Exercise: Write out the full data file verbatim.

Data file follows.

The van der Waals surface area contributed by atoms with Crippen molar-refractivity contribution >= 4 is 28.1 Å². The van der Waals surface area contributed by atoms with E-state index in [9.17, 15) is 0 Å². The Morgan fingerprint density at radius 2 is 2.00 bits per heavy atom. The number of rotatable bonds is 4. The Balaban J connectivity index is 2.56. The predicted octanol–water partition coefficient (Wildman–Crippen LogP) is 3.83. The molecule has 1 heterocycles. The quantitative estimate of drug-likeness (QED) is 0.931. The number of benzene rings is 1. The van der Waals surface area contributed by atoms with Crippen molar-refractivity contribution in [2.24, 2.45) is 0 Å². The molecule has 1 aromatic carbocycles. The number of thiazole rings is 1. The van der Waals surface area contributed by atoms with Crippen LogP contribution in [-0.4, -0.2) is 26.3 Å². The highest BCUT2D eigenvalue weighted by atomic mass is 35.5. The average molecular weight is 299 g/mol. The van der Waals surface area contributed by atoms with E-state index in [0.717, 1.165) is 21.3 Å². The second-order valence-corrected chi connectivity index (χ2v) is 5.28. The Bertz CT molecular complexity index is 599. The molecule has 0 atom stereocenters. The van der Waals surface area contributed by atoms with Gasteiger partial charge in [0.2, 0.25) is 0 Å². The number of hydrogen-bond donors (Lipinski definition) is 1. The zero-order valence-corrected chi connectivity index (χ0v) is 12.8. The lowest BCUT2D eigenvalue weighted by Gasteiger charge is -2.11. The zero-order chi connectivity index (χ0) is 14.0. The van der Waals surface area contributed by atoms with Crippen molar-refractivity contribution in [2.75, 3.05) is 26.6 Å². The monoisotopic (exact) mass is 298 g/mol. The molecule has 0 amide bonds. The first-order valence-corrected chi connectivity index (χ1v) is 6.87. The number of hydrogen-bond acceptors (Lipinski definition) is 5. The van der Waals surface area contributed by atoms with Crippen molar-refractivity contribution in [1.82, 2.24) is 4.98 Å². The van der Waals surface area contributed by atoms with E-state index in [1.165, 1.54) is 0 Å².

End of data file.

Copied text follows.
The van der Waals surface area contributed by atoms with Crippen molar-refractivity contribution >= 4 is 28.1 Å². The van der Waals surface area contributed by atoms with E-state index in [9.17, 15) is 0 Å². The Morgan fingerprint density at radius 2 is 2.00 bits per heavy atom. The number of rotatable bonds is 4. The Balaban J connectivity index is 2.56. The predicted octanol–water partition coefficient (Wildman–Crippen LogP) is 3.83. The molecule has 1 heterocycles. The quantitative estimate of drug-likeness (QED) is 0.931. The number of benzene rings is 1. The van der Waals surface area contributed by atoms with Crippen molar-refractivity contribution in [2.24, 2.45) is 0 Å². The molecule has 1 aromatic carbocycles. The number of thiazole rings is 1. The van der Waals surface area contributed by atoms with Crippen LogP contribution in [-0.4, -0.2) is 26.3 Å². The highest BCUT2D eigenvalue weighted by atomic mass is 35.5. The average molecular weight is 299 g/mol. The van der Waals surface area contributed by atoms with E-state index in [0.717, 1.165) is 21.3 Å². The second-order valence-corrected chi connectivity index (χ2v) is 5.28. The Bertz CT molecular complexity index is 599. The molecule has 0 atom stereocenters. The van der Waals surface area contributed by atoms with Gasteiger partial charge in [0.2, 0.25) is 0 Å². The number of hydrogen-bond donors (Lipinski definition) is 1. The zero-order valence-corrected chi connectivity index (χ0v) is 12.8. The lowest BCUT2D eigenvalue weighted by Gasteiger charge is -2.11. The zero-order chi connectivity index (χ0) is 14.0. The van der Waals surface area contributed by atoms with Crippen molar-refractivity contribution in [2.75, 3.05) is 26.6 Å². The monoisotopic (exact) mass is 298 g/mol. The molecule has 0 amide bonds. The first-order valence-corrected chi connectivity index (χ1v) is 6.87. The number of hydrogen-bond acceptors (Lipinski definition) is 5. The van der Waals surface area contributed by atoms with Crippen molar-refractivity contribution in [1.82, 2.24) is 4.98 Å². The van der Waals surface area contributed by atoms with E-state index in [1.165, 1.54) is 0 Å².